Just two days ago, I received a copy of the letter from court indicating termination of foster care and that my son was returned to my care on 15 December 2015. And coincidentally, a new employee, a junior developer who sits beside me, started working with me recently – someone whose father was also an addict. It’s a reminder that these things don’t always have a happy ending.

He stopped seeing his father sometime in his childhood, and due to his father being violent and threatening there was a restraining order preventing further contact… and the man died while my new colleague was still a teenager. Now he’s struggling to decide whether or not to rekindle a relationship with his grandparents. It’s a grim reminder of what could have happened to me – I could have lost my son forever, and then lost my life, if I hadn’t cleaned up four years ago.

But of course I did clean up, and in the end it was easy. I’m not special, and if I can do this, so can you.

While I am enormously proud of my success, I am also humbled by the knowledge that it would have been so easy not to make it. There’s a fine line between the man I am and the man I could have been if I hadn’t stopped using meth. That’s why I don’t judge those who don’t manage to get it right. But the good news is, you can do it.

Three years clean

For the past six months, I’ve been sharing almost three years clean too often. This last six months has dragged on far too long, so I am glad it is finally over and I can stop saying “almost”. Fuck “almost”, I am three years clean, at last.

I’ve often mentioned how easy it was to stay clean, and it has been easy. At least, staying clean has been, after I made the decision to do so. The hard part was getting to the state of mind of not wanting to use anymore, and it is equally difficult to define exactly how and why that happened.

The reason three years clean is such an important milestone to me, is that my relapse, after an initial nine months clean, landed me back in active addiction for about two years and nine months, so three years is the smallest number of whole years that’s greater than the duration I last used.

Before that day, before the 4th September 2013, I had tried (to quit using meth) and failed a number of times, so many that I lost count. In the end, my motivation came from an unexpected and ironic source: Megan, my ex who had cheated on me so many times I lost count. Megan, who in 2009 at the end of my first round with meth, lay in bed with the man who had beat me to a pulp, asking him if he was OK because he vomited from the overpowering stench of my blood that was everywhere, as I shifted my face on the mattress I lied on, on the floor, so that most of the blood pouring from my mouth would end on the floor rather than soaking my pillow. Megan who then followed me into rehab and joined me at six months clean, only to talk me into using at 9 months clean. Megan who then, after we sorted things out again, would leave me for another man and abandon me to my addiction again, only to return when the other guy died and she had no way of caring for her then four month old baby.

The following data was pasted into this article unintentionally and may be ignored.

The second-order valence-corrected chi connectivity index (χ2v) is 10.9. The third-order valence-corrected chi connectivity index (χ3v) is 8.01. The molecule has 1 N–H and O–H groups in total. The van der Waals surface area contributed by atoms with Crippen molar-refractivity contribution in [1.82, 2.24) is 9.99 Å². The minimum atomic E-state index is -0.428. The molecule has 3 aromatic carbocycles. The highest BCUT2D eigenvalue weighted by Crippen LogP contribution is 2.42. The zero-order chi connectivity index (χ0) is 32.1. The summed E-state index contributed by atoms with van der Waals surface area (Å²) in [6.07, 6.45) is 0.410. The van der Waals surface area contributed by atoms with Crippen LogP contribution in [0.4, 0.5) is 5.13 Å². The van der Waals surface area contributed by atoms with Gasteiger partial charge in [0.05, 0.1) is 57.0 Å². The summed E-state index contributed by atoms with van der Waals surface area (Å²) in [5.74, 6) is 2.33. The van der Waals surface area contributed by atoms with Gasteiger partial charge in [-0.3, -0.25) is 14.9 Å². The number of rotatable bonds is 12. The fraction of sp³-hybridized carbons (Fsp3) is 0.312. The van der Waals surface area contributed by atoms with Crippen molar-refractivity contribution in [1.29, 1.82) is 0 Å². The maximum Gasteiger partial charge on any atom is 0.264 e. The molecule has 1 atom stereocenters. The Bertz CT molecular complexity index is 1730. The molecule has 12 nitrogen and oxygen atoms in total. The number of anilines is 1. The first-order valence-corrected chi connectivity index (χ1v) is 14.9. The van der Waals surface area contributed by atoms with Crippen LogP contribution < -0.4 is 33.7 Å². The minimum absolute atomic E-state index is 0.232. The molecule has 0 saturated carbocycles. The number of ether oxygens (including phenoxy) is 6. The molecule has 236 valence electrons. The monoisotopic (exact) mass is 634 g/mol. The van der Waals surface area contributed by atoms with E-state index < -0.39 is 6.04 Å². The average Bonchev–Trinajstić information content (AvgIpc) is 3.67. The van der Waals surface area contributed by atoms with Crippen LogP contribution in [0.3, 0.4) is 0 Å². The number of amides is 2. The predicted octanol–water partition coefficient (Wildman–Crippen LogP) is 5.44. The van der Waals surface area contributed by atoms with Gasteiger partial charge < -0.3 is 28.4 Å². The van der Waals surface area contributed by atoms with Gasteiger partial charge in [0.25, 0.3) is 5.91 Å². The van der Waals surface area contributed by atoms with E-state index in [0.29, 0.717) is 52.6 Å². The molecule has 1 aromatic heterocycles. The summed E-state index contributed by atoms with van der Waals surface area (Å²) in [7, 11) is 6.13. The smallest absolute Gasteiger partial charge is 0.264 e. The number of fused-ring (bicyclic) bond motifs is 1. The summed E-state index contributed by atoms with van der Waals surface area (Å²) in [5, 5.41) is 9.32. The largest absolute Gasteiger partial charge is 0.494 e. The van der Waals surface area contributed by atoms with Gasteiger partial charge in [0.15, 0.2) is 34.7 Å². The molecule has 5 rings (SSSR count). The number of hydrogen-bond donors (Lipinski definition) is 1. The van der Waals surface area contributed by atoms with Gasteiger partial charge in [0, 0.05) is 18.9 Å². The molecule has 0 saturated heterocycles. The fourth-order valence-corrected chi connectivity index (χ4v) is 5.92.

When she returned that time, I took a good look at myself and my life, and I stopped using that day. I have never used again.

One of my issues since then has been guilt… Why couldn’t I stop for our son? But I could for her daughter? I brought her daughter up for nearly two years, only to have them leave again. And I have won our son back, who was in foster care because of our addiction. It’s been nine months since I got him back, and our lives are going great. But for a long time, I had to ask myself… Why couldn’t I get this right long ago?

The answer, it seems, is that I was trying to take on too much. My addiction was my fault. But what wasn’t my fault, was the way I was treated post-addiction. I was isolated, punished, and judged by those who had written me off. Not having my son with me was the worst possible punishment, and it removed any motivation I had to be clean and sober. Worse than that, my son’s foster care officially started at a time when I was clean. I didn’t get here because of the support from others; I got here despite it. I am not and never will be a “grateful recovering addict”, unless I am grateful to myself, and to Megan whose return and daughter came at exactly the right moment to give me the motivation I needed to clean up for good.

I’m happy and all is well now, but it is difficult dealing with some people who act so very fucking supportive now, but who not long ago, tried any tactics they could to prevent me from being reunited with my son. It’s difficult not to be bitter when dealing with insincere, fake people. And it is ironic that those people still think that Megan was the biggest mistake of my life. Truth be told, if it wasn’t for her and I daughter, I might never have cleaned up. She has her problems, and I didn’t ever get to mend our broken relationship, despite trying for years, but she was far from the worst person in my life.

This wasn’t supposed to be negative. I am happy, and this year has been the best one for a while. Things will only get better. But it’s hard to look back without being amazed that I got here, because there really was a lot stacked against me.

I will not be mentioning my clean time anymore, except for each year on September fourth.